A recent decision of the Ontario Court of Appeal represents the latest development in a long-standing issue regarding how to maintain pay equity in predominantly female workplaces. In Participating Nursing Homes v. Ontario (March, 2021) Ontario’s top court held that maintaining pay equity in female job classes with no direct male comparators requires ongoing comparisons to “proxy” male job classes. This decision is very significant as it represents a departure from the concept that proxy comparators were necessary to establish pay equity, but not to maintain it.
As many readers of Focus will know, the Ontario Pay Equity Act (the “Act”) is designed to redress systemic gender discrimination in job compensation. In order to do this, the Act provides mechanisms to compare female and male job classes. In predominantly female workplaces, where there are no male job classes available for direct comparison, the Act sets out a “proxy” method. The proxy method permits a comparison between the female job class seeking pay equity, and an analogous female job class from another establishment where pay equity has been achieved through the use of a direct male comparator.
This proxy method was used in 1995 when the Ontario Nurses’ Association and the Service Employees International Union (collectively, the “Unions”) negotiated with the operators of nursing homes (the “Participating Nursing Homes – PNH”) to develop a pay equity plan that would apply to health professionals working across Ontario’s nursing home sector. The proxy employer was the Unionized Municipal Homes for the Aged Across Ontario (the “Municipal Homes”). The health care aides working at Municipal Homes were designated as the analogous female job class. These workers had already established pay equity by direct comparison to a male job class.
Through the proxy method the health care professionals represented by the Unions were compared to the health care aides at the Municipal Homes. The result was an agreement between the Unions and the PNH to pay increases and an implementation schedule that ultimately achieved pay equity in 2005. The issue then became how to maintain pay equity.
The Unions claimed that the PNH failed to maintain pay equity in the years following 2005. This position was based on wage gaps that re-emerged between employees of the PNH and those of the Municipal Homes that did comparable work. The Unions believed that the compensation of the employees at the Municipal Homes was higher because of their ongoing access to direct male comparators. The Unions brought an application to the Pay Equity Hearings Tribunal (the “Tribunal”) claiming that the Act requires pay equity to be maintained using the proxy method on an ongoing basis.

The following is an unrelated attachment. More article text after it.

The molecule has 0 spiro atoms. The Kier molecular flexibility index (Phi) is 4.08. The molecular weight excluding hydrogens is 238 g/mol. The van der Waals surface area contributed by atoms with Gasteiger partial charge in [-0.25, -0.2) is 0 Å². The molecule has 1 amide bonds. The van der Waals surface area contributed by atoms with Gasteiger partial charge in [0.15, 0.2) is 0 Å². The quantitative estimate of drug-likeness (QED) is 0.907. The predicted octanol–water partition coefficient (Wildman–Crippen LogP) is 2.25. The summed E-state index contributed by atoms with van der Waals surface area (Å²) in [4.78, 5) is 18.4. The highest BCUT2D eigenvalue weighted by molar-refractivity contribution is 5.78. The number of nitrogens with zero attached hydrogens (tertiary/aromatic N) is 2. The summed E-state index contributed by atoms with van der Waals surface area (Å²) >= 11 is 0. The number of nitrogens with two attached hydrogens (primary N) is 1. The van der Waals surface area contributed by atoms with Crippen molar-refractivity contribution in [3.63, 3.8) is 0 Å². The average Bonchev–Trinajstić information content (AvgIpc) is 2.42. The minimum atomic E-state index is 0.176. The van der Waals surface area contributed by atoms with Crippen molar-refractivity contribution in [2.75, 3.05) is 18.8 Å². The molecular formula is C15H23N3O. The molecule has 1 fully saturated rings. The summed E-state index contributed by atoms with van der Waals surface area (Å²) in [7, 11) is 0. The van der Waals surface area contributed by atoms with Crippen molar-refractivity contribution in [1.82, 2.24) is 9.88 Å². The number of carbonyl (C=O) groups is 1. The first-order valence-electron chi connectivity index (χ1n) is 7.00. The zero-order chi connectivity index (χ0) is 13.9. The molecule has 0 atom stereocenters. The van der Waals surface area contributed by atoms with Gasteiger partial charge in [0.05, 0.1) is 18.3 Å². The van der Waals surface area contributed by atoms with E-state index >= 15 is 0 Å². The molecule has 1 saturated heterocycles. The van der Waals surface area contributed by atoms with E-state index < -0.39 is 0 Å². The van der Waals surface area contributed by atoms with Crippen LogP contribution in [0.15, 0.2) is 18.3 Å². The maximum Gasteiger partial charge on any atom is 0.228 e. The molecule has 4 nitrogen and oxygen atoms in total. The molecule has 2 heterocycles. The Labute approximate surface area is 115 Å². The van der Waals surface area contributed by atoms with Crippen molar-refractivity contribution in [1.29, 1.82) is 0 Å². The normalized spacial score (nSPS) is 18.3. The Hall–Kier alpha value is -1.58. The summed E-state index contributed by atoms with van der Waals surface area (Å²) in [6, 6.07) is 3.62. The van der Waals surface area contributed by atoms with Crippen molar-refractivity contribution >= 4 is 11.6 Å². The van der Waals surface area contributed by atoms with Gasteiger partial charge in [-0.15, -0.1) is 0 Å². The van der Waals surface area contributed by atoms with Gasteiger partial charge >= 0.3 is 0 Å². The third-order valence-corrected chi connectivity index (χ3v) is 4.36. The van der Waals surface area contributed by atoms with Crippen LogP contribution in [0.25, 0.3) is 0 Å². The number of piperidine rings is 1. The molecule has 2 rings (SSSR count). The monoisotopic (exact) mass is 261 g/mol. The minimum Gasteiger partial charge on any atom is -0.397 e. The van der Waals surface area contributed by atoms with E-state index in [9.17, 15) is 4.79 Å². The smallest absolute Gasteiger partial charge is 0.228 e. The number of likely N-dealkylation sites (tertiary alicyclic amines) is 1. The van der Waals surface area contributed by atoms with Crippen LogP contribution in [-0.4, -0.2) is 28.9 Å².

The Tribunal agreed with the Unions that the Act requires employers to maintain pay equity and that maintenance requires on-going monitoring of changes in compensation and the value of the job class. However, the Tribunal rejected the Unions’ position relating to the ongoing use of the proxy method. Instead, the Tribunal held that in the case of proxy plans, maintenance does not require the monitoring of changes in compensation or value in the proxy establishment. In the Tribunal’s view, to do otherwise would be inconsistent with the principle that each employer is responsible for ensuring that its own compensation practices are free from gender discrimination. The Tribunal proceeded to direct the parties to negotiate a gender neutral comparator system (“GNCS”) which would operate to take into account increases in the value of the employees’ work, and adjust the compensation accordingly.
The PNH applied to the Divisional Court for judicial review of the Tribunal’s decision. While the Divisional Court upheld most of the Tribunal’s decision, including the order requiring the parties to negotiate a GNCS, it disagreed with the Tribunal’s treatment of maintenance in proxy plans. On this point the Divisional Court stated that the methodology for maintaining pay equity must include measures to ensure “claimants who achieved pay equity through the proxy methodology continue to have access to a male comparator…”
The PNH and the Attorney General of Ontario appealed this decision to the Ontario Court of Appeal. They argued that the Tribunal’s formula for maintaining pay equity was unreasonable, as it will “forever require the PNHs to base their pay equity compensation” on another employer.
The Court of Appeal however disagreed. It held that the object of the Act requires ongoing comparisons to men in order to maintain pay equity. If there are insufficient men in the establishment to permit direct comparisons, the proxy method is utilized. Ontario’s top court proceeded to direct the parties to comply with the procedures specified by the Tribunal that would ensure “respondents who have established pay equity through the proxy method will continue to have access to male comparators to maintain pay equity.”
In Our View
While the Court of Appeal’s decision may not be the final word on this issue, as there may be an appeal to the Supreme Court of Canada, it does provide recognition of the fact that gender-discrimination in compensation is systemic. As a result, inequities in pay can and do re-emerge from time to time. Regardless of the mechanism used to maintain pay equity, the Court of Appeal’s decision makes it clear that employers must be cognisant of this risk.